Celebrity Paris Hilton on Wednesday publicly shared for the first time how she says she was sexually abused while at a teen treatment program in Utah in the 1990s.
As she stood near the U.S. Capitol, surrounded by a crowd of other former residents of treatment programs, Hilton’s voice broke with emotion as she said she wasn’t ready to say the words out loud.
She wrote them down, she said, in an op-ed published Wednesday in USA Today.
She wrote that when she arrived at Provo Canyon School, she was forced to take off her clothes, squat and cough, and participate in a gynecological exam while male staffers watched. She said she was told this was routine to check for contraband.
Hilton wrote that those invasive exams continued during her stay, with staffers pulling her from her bed in the middle of the night and taking her to an “exam room.”
“Sleep-deprived and heavily medicated, I didn’t understand what was happening,” she wrote. “I was forced to lie on a padded table, spread my legs and submit to gynecological exams. I remember crying while they held me down.”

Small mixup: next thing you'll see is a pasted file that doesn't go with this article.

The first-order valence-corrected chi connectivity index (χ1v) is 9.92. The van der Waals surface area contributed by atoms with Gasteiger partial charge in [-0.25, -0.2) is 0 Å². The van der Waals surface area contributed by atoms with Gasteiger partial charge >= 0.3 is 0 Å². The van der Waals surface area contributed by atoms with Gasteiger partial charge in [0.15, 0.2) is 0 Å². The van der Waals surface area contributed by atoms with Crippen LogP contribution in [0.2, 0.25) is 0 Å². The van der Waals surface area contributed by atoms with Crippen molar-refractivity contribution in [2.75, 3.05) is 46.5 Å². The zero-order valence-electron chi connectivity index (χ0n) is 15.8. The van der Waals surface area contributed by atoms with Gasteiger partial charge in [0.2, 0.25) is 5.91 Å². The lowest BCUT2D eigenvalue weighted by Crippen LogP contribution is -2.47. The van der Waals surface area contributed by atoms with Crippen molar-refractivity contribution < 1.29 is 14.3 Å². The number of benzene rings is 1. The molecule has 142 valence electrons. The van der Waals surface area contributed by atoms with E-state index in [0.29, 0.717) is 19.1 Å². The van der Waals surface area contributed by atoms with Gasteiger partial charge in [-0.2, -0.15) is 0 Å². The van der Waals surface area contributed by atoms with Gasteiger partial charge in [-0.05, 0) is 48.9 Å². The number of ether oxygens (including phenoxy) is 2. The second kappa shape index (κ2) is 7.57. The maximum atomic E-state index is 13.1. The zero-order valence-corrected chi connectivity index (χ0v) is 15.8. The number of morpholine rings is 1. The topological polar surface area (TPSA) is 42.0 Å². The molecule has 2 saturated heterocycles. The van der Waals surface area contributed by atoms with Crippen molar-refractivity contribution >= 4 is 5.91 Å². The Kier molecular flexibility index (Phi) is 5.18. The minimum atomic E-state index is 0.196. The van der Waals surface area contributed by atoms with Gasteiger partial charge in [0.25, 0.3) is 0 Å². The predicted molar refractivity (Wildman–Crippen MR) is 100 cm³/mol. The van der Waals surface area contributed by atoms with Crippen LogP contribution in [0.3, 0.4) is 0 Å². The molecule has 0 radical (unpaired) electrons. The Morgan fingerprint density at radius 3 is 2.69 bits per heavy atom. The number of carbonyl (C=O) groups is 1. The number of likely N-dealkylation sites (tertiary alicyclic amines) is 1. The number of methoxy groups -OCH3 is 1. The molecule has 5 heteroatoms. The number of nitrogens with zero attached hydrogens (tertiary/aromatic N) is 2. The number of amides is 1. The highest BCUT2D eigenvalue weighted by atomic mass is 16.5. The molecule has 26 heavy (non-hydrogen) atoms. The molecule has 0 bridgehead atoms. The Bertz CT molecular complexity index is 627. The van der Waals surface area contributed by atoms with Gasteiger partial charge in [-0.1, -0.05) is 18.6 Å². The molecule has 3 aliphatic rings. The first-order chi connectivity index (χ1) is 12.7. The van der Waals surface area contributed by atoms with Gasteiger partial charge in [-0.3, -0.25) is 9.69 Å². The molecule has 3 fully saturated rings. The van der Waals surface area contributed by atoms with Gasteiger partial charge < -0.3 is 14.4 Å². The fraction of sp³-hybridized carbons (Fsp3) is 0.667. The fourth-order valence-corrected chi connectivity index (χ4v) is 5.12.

Hilton wrote that she asked why this was happening. She was told to be quiet or she would be sent to solitary confinement.
The celebrity said in the Wednesday op-ed that she didn’t understand as a teenager what was happening. But, as an adult, she recognizes that these unnecessary examinations were sexual assault.
Hilton spoke Wednesday about what she says happened to her at Provo Canyon School to raise awareness for upcoming federal legislation aimed at bringing national oversight to the hundreds of youth treatment centers across the country.
She and other activists have been at the nation’s capital this week meeting with members of Congress to urge their support for the Stop Institutional Child Abuse Act.
Former residents of teen treatment centers have started speaking out more frequently about abuses they say they suffered during their time in facilities in Utah and other states. The coordinated activism was largely sparked in 2020, after Hilton released a documentary in which she said she was abused while at Provo Canyon School two decades ago.